Best reads of 2019
This year I managed to read 15 books. Of those 15 that I read, three were stand out best reads of the year. Here they are:
This was by far the best read of 2019. Rebecca McLaughlin’s insights and arguments are first class and although she doesn’t really bring anything revelatory to the discussion, the chapters deal with 21st-century contexts such as slavery and homosexuality. It was not only a convincing read in terms of the evidence for Christianity and the apologetic for it, but it was also highly encouraging in the sense that it debunked the popular opinion that Christianity is in decline. Rebecca shows that the best evidence, from current and historical research, supports Christians claims as found in the Bible.
This book was initially out of my comfort zone but it made me think about how God’s speaks today. We’d all agree that the final authority is the Bible, but I hope we’d also all agree that God speaks in the every day too. Not in the same way as He has spoken in the Bible, and not with the same authority, but He speaks nonetheless. What this book did for me was to encourage to “join up” what is written in the Bible, with everyday life and learn to listen to His voice. That is still a work in process but I was grateful for the reminder.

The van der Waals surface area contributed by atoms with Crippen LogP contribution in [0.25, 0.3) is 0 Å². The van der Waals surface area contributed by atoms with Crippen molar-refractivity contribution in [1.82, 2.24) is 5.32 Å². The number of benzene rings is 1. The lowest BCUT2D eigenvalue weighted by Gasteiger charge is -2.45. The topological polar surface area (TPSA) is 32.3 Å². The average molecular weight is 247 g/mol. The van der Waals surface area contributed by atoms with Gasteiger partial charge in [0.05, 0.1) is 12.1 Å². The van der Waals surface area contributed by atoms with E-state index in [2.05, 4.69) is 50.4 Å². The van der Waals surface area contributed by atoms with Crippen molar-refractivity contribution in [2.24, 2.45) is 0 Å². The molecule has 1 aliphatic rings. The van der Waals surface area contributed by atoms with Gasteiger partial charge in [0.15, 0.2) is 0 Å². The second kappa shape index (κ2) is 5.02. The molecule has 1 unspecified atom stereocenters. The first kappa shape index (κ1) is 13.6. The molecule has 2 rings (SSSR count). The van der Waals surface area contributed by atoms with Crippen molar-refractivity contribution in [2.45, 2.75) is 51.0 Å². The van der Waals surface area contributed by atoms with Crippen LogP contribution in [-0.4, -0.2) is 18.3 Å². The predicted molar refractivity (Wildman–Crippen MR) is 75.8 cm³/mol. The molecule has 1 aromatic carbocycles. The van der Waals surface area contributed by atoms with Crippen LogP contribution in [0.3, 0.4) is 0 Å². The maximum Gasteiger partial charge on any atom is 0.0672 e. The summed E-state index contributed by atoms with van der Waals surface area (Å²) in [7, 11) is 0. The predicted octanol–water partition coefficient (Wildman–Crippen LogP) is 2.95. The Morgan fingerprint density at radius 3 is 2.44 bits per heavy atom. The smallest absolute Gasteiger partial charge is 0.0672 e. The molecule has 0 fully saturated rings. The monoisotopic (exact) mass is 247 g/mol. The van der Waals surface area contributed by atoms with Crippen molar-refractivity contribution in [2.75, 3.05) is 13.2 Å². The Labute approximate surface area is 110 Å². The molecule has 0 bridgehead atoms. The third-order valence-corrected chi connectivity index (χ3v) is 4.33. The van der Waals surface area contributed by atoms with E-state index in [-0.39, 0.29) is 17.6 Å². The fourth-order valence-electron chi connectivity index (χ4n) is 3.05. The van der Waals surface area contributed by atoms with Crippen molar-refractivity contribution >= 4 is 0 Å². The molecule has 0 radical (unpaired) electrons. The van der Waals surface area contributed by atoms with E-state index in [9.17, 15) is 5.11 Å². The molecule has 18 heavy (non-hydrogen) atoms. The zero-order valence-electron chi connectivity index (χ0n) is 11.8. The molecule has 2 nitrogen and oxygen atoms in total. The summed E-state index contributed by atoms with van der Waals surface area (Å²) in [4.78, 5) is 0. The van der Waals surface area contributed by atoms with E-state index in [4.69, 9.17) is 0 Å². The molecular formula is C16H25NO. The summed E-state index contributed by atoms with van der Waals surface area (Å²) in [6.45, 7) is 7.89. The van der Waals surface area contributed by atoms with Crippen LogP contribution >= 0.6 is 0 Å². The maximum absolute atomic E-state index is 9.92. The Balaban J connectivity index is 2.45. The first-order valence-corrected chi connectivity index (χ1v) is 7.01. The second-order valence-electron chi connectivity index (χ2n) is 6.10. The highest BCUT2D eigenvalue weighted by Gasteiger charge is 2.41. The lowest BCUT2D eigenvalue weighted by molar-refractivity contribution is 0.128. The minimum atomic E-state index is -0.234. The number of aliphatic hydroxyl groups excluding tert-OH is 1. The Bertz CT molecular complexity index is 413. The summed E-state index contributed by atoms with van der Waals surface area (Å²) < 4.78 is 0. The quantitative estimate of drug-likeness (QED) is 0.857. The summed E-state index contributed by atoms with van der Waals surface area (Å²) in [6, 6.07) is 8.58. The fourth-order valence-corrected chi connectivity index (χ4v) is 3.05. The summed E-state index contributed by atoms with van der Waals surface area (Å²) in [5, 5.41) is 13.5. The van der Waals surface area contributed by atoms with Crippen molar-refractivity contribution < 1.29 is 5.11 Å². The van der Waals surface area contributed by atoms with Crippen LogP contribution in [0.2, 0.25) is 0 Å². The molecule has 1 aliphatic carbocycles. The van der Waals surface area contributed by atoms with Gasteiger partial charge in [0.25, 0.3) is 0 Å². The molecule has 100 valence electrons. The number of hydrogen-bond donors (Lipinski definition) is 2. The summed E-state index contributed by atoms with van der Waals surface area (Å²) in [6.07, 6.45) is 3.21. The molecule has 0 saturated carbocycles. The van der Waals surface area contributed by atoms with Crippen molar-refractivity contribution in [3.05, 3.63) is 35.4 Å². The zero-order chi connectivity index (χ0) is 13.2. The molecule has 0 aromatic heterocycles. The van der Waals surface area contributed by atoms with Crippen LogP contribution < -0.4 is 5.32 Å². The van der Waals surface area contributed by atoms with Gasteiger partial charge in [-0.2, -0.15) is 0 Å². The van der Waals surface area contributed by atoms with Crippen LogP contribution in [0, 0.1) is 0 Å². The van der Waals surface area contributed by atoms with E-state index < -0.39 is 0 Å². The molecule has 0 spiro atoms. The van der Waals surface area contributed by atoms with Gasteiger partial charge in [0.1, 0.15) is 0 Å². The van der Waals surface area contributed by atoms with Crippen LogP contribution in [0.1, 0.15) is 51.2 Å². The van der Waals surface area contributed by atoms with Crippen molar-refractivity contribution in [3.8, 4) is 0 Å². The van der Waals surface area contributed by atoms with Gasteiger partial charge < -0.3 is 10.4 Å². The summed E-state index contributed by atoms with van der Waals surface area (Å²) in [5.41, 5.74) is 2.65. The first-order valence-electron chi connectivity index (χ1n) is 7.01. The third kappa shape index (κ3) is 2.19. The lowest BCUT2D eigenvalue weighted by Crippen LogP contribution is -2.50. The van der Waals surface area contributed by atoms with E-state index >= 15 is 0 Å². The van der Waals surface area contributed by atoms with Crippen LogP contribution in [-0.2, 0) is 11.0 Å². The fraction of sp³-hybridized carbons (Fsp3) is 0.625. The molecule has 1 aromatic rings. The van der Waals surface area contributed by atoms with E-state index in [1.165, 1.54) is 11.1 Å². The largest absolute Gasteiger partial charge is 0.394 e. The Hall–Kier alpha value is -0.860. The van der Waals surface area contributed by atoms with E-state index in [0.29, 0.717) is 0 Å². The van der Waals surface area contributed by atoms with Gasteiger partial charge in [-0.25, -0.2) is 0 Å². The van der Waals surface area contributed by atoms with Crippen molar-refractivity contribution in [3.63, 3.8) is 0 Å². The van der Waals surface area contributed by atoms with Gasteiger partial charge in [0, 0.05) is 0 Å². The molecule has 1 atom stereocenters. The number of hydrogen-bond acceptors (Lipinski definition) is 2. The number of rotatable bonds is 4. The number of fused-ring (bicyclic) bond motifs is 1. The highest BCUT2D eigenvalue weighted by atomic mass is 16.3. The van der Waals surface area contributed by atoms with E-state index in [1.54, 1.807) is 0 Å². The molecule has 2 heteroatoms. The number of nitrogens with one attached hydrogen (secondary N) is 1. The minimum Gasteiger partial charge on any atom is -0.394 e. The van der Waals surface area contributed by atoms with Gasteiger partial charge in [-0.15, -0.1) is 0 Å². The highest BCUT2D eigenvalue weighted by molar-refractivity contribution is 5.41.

For those not familiar with Fleming Rutledge, she is an American Anglican priest, author and theologian. Her main focus of theology is how biblical theology meets contemporary culture, current events and politics. Honestly, the first thing I had to do was get around the idea that I was reading someone from outside my own tradition and thinking. This was a book intended to challenge me .. and it did … for many reasons.
The positives are that Rutledge does deep in her examination and explanation of the cross of Christ. She is able to quote the church fathers, the reformers as well as more recent theologians. She then brings it all into a contemporary context.